Notorious biker badass William “Big Bill” Smith plays Neil Agar, a security agent working for the State Department sent to investigate the death of a scientist who was working at the Brandt Research facility. While Agar is busy flirting with laboratory librarian, Julie Zorn (1968 Playboy Playmate of the Year, Victoria Vetri), and searching ineffectually for clues, more researchers (who we learn enjoy frequent sexual escapades inside their elite community) turn up dead. Autopsy results indicate that each of the men died from sexual exhaustion. Meanwhile, the women of Brandt Research facility are wearing sunglasses indoors and are generally more horny than usual. Agar begins to suspect there’s a link between the bodies and the bee research being conducted by the gorgeous entomologist, Dr. Susan Harris (Anitra Ford, a former member of Barker’s Beauties on “The Price is Right”).
Invasion of the Bee Girls’ main focus is not quite in line with the title of the series under which it was presented. Terror is the last thing on its mind. Instead, it seeks to titillate by teasing the audience with beautiful women for the first half and then keeping them in constant, clothes-less rotation for the second. Scenes of bee women attacking men during coitus consist of buzzing sounds, some rolling around, black eyes and then sudden death. On a procedural level, the audience is way ahead of Agar at all times, his style of investigation is mostly wandering around making completely unexplained (and inexplicably correct) leaps in logic and going about his day with a complete lack of charisma that could be mistaken as him being “cool”. Basically he’s the David Caruso of sexploitation.
The sci-fi elements of Invasion of the Bee Girls are just as perplexing. Once it’s discovered that Dr. Harris’ experiments have given local women queen bee levels of sex drive, the audience is treated to the process. It essentially involves encasing the woman in a plaster of Paris type substance, putting her in a room full of radioactive bees where she is completed covered in them, bringing her back out for some more radiation blasts, and then removing the cocoon to reveal a changed woman- she now has the evil black eyes and a new hairdo. If this is the process by which women are converted, one wonders how Dr. Harris first stumbled upon the radioactive bee cocoon method in the first place. It’s never quite clearly explained what her motivation or process was. Fortunately, the audience is treated to a documentary reel about queen bees that succinctly explains the effects of the transformation on the women but it’s later revealed that the radiation leaves them barren. They are doomed to forever attempt, but fail at, mating.
If Invasion of the Bee Girls has anything going for it (as it’s already fallen short on horror, thriller, and science fiction levels) it’s a healthy backbone of knowing kitsch. While William Smith wanders in and out of scenes with his glazed-over stare conducting something that would be very loosely be described as “investigating”, we are treated to a steady rotation of beautiful women in the most ’70s of scant attire. Even the ladies lab coats are sexy, short on the bottom and wide open on the top for maximum cleavage exposure. The expectation of any sort of intelligent plotting or scripting is entirely that of the audiences, the film never makes such promises and never betrays its main objective in being a goofy, sexy exploitation film. For that, it cannot really be faulted.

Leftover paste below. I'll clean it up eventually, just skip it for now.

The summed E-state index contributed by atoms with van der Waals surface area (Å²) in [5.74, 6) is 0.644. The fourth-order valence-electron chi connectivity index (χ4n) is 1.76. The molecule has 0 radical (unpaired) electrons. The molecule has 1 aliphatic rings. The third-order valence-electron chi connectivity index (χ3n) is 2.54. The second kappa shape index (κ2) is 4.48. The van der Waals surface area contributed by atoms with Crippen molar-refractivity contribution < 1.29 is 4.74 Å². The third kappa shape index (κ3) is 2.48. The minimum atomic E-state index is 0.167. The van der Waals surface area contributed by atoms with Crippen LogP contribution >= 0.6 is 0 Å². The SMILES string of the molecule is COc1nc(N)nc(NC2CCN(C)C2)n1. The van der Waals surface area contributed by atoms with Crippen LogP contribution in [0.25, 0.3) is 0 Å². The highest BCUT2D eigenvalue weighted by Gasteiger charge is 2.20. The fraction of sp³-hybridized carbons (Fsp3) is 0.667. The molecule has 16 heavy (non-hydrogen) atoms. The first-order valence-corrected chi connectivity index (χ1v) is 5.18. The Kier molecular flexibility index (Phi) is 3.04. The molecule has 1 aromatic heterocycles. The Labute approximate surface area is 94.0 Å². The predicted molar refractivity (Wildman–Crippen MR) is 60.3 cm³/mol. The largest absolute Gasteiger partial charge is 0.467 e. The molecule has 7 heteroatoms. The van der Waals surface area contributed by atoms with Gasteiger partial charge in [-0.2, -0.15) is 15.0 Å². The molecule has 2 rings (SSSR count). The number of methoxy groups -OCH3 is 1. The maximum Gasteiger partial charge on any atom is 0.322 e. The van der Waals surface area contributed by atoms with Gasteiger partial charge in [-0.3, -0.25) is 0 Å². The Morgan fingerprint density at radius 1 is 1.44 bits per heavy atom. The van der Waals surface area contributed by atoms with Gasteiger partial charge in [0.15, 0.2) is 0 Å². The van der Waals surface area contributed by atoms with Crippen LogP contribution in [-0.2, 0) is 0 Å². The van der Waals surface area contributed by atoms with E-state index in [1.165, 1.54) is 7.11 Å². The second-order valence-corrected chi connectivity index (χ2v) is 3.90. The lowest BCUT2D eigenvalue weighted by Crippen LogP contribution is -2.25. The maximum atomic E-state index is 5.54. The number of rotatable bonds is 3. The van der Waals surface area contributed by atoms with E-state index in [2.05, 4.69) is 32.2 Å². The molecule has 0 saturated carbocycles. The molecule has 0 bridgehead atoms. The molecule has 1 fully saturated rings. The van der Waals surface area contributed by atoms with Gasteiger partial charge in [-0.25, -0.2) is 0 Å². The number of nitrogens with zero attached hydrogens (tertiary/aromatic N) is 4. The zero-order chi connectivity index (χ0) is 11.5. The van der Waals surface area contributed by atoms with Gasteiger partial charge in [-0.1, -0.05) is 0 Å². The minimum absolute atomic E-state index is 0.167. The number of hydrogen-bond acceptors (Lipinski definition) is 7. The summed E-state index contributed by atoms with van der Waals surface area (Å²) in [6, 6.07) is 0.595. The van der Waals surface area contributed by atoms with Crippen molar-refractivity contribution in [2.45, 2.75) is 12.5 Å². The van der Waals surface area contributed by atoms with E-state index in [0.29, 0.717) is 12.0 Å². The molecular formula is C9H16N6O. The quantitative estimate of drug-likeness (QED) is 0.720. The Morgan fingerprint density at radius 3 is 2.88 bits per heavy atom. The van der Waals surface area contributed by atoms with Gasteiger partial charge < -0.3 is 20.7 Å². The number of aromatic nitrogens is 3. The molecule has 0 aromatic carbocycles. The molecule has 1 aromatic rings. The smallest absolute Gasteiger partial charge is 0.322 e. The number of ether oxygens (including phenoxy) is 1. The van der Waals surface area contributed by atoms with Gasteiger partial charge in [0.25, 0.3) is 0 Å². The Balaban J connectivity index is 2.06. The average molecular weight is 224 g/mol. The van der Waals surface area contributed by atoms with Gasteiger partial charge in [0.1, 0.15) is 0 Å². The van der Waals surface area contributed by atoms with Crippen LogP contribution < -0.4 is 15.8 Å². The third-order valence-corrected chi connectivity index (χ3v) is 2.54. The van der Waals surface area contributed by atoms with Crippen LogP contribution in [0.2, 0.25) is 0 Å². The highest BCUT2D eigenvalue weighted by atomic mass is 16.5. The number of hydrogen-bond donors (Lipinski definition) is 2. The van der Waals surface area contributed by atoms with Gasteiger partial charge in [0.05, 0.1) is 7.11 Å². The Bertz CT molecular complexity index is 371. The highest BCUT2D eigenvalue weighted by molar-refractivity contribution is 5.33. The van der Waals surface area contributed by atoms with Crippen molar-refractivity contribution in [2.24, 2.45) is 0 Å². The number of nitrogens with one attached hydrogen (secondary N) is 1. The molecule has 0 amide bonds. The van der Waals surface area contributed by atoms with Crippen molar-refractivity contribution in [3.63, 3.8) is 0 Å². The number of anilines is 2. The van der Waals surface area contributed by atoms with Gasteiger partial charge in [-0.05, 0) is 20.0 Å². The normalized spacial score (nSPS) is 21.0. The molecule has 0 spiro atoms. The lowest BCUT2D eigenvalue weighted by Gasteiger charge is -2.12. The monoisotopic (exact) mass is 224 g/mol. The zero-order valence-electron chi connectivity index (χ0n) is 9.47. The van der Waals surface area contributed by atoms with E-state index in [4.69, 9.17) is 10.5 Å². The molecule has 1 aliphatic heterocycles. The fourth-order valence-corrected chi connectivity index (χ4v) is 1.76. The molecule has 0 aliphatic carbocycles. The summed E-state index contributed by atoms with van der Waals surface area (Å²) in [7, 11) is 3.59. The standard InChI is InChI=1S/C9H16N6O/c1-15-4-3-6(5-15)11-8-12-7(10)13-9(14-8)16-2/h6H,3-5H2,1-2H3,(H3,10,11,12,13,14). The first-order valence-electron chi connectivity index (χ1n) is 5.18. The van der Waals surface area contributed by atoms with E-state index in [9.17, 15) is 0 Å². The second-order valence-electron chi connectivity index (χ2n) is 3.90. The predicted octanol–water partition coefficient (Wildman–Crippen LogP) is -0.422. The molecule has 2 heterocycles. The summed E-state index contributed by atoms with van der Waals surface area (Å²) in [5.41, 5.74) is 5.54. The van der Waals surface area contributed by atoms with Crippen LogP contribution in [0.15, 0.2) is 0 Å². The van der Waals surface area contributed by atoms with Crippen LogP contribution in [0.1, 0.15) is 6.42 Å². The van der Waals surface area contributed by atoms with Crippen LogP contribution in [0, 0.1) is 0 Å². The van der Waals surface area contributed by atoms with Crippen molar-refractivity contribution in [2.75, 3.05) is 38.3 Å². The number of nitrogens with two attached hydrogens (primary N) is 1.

Dialog quality is best defined as “sufficient” with little attempt made to do anything other than provide the actors with things to say between stages of undress. One particular scene, though, almost single-handedly saves the movie from itself. When the leaders of the town in which the Brandt Research facility is located call a town meeting, they propose total sexual abstinence for all residents. This is met with backlash filled with the film’s best and most quotable lines. It is a hilarious and standout scene.
We forgive the film its lapses in logic because we recognize it for what it is- it’s a sexploitation film that throws sci-fi and horror tropes around without any regard for authenticity until something sticks. So when the culmination of all the “terror” is a finale that makes as little sense as the setup, it’s unsurprising and, ultimately, quite amusing. For all its shortcomings, it’s hard not to have fun with a movie like Invasion of the Bee Girls (or Graveyard Girls as our print was even more inappropriately titled), a film so inept at its eagerness to please and titillate it comes full circle back into entertaining territory. The only real complaint about the presentation I saw was it didn’t really fit under the Terror Tuesday banner. It should have been temporarily renamed Terror Boobsday.
Because there’s a certain expectation of the kinds of films programmed at Terror Tuesday, there was a clear divide amongst the audience. Invasion of the Bee Girl most definitely belongs more in the Alamo Drafthouse’s other signature series, Weird Wednesday and, as it turns out, the Terror Tuesday crowd doesn’t crossover in all cases. So while the vast majority of people did enjoy the film, fits of laughter and applause were plentiful and there was a generally jovial atmosphere, there were a few pockets of attendees that appeared bored by the film. In fact, one gentleman was apparently so put off he decided he would play with his phone rather than watch the movie. Fortunately, the Alamo Drafthouse stuck to its no cellphones, no talking policy and, as they advertise they will, kicked his ass out.